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Two members of FIFA oversight panel leave in wake of chairman's removal

Mimi Fawaz catches up with new members of CAF's administration at the 67th FIFA Congress in Bahrain.

GENEVA -- In a further blow to FIFA's image under President Gianni Infantino, two more respected members of its governance oversight panel have left following the removal of their chairman last week.

Navi Pillay, the former United Nations High Commissioner for Human Rights, and corporate human rights expert Ron Popper, have resigned, FIFA said on Wednesday.

Their move follows the exit of Miguel Maduro, a Portuguese lawyer and former government minister.

"The world of football still hasn't realized what is required if they really want to act under the rule of law and in a manner that is subject to effective, independent scrutiny," Maduro told The Associated Press on Wednesday in a telephone interview.

Maduro's duties in less than a year with FIFA included vetting candidates for senior positions, and led to Russia's deputy prime minister Vitaly Mutko being barred from an election last month to retain his FIFA Council seat. Mutko was judged to be compromised by his political duties at home, where he remains head of the 2018 World Cup organizing committee.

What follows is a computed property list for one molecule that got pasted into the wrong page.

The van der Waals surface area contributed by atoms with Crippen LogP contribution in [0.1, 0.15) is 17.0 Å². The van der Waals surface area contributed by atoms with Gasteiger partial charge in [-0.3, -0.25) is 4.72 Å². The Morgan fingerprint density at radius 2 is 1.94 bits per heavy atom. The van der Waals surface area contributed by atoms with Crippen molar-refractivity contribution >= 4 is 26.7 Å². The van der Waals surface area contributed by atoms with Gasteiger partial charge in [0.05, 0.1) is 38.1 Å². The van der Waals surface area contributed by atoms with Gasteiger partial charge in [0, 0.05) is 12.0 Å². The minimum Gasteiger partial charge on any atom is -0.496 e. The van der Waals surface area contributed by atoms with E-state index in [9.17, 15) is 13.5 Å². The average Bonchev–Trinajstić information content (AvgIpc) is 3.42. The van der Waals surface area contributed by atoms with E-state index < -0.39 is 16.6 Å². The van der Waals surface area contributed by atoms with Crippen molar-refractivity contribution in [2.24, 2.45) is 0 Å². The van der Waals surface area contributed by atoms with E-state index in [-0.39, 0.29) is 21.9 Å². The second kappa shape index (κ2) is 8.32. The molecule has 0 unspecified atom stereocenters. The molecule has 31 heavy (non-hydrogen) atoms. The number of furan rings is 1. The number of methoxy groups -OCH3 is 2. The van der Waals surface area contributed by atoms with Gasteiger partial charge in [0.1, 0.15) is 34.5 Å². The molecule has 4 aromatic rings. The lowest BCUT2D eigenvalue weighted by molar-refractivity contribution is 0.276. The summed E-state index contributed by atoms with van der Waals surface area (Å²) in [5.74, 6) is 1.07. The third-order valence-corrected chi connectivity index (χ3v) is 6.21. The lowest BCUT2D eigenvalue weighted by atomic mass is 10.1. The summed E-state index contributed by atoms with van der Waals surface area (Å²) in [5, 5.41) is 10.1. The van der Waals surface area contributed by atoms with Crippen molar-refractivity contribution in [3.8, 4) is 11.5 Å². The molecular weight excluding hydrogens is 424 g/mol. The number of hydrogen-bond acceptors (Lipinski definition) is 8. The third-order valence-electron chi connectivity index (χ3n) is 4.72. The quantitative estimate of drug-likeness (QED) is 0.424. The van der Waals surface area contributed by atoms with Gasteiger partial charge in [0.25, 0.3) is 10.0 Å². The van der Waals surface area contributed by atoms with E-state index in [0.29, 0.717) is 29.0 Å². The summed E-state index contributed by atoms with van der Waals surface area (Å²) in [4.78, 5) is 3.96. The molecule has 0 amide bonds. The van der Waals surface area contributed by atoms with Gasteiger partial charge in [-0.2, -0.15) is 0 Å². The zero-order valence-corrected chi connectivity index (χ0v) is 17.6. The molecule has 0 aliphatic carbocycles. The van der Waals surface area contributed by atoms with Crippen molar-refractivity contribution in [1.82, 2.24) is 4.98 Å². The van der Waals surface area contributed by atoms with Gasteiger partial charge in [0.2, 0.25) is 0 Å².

FIFA's head ethics judge Hans-Joachim Eckert and lead prosecutor Cornel Borbely were also replaced against their wishes. Most of their teams also were not retained, despite there being no clear transition plan for hundreds of ongoing cases.

Maduro told The AP it was a "dramatic and drastic decision" for FIFA under Infantino to push through such upheaval without "strong justification."

FIFA's appointment of Pillay in January gave credibility to Infantino's pledged commitment to anti-corruption reforms after years of financial scandals and criminal investigations of FIFA in the United States, Switzerland and elsewhere.

Pillay, a South African judge, led the U.N.'s human rights office in Geneva from 2008-14.

Pillay and Popper joined another governance panel colleague, New York University law professor Joseph Weiler who also resigned as an independent overseer hours after Maduro's exit was announced.

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